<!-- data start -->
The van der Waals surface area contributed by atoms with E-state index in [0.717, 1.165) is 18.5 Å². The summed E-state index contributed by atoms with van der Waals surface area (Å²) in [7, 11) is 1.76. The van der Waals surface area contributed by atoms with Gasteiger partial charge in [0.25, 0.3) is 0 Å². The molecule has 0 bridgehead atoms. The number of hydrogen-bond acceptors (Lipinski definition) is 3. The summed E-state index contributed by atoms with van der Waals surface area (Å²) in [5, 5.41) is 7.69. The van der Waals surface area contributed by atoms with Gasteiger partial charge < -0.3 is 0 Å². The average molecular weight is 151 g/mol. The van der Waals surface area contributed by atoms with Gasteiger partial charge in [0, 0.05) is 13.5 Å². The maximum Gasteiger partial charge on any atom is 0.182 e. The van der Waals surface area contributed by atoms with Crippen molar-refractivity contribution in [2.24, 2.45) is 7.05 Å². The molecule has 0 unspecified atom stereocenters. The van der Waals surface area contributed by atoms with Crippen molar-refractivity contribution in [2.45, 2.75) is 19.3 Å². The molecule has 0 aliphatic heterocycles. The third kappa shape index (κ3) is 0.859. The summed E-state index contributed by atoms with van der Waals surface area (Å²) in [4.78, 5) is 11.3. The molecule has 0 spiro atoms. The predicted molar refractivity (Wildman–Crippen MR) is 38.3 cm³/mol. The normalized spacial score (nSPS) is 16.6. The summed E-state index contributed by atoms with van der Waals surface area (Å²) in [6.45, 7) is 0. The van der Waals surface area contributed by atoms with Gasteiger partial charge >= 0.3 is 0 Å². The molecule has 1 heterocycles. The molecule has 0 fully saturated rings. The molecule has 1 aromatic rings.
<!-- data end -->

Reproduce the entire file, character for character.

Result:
The van der Waals surface area contributed by atoms with E-state index in [0.717, 1.165) is 18.5 Å². The summed E-state index contributed by atoms with van der Waals surface area (Å²) in [7, 11) is 1.76. The van der Waals surface area contributed by atoms with Gasteiger partial charge in [0.25, 0.3) is 0 Å². The molecule has 0 bridgehead atoms. The number of hydrogen-bond acceptors (Lipinski definition) is 3. The summed E-state index contributed by atoms with van der Waals surface area (Å²) in [5, 5.41) is 7.69. The van der Waals surface area contributed by atoms with Gasteiger partial charge < -0.3 is 0 Å². The average molecular weight is 151 g/mol. The van der Waals surface area contributed by atoms with Gasteiger partial charge in [0, 0.05) is 13.5 Å². The maximum Gasteiger partial charge on any atom is 0.182 e. The van der Waals surface area contributed by atoms with Crippen molar-refractivity contribution in [2.24, 2.45) is 7.05 Å². The molecule has 0 unspecified atom stereocenters. The van der Waals surface area contributed by atoms with Crippen molar-refractivity contribution in [2.45, 2.75) is 19.3 Å². The molecule has 0 aliphatic heterocycles. The third kappa shape index (κ3) is 0.859. The summed E-state index contributed by atoms with van der Waals surface area (Å²) in [4.78, 5) is 11.3. The molecule has 0 spiro atoms. The predicted molar refractivity (Wildman–Crippen MR) is 38.3 cm³/mol. The normalized spacial score (nSPS) is 16.6. The summed E-state index contributed by atoms with van der Waals surface area (Å²) in [6.45, 7) is 0. The van der Waals surface area contributed by atoms with Gasteiger partial charge >= 0.3 is 0 Å². The molecule has 1 heterocycles. The molecule has 0 fully saturated rings. The molecule has 1 aromatic rings.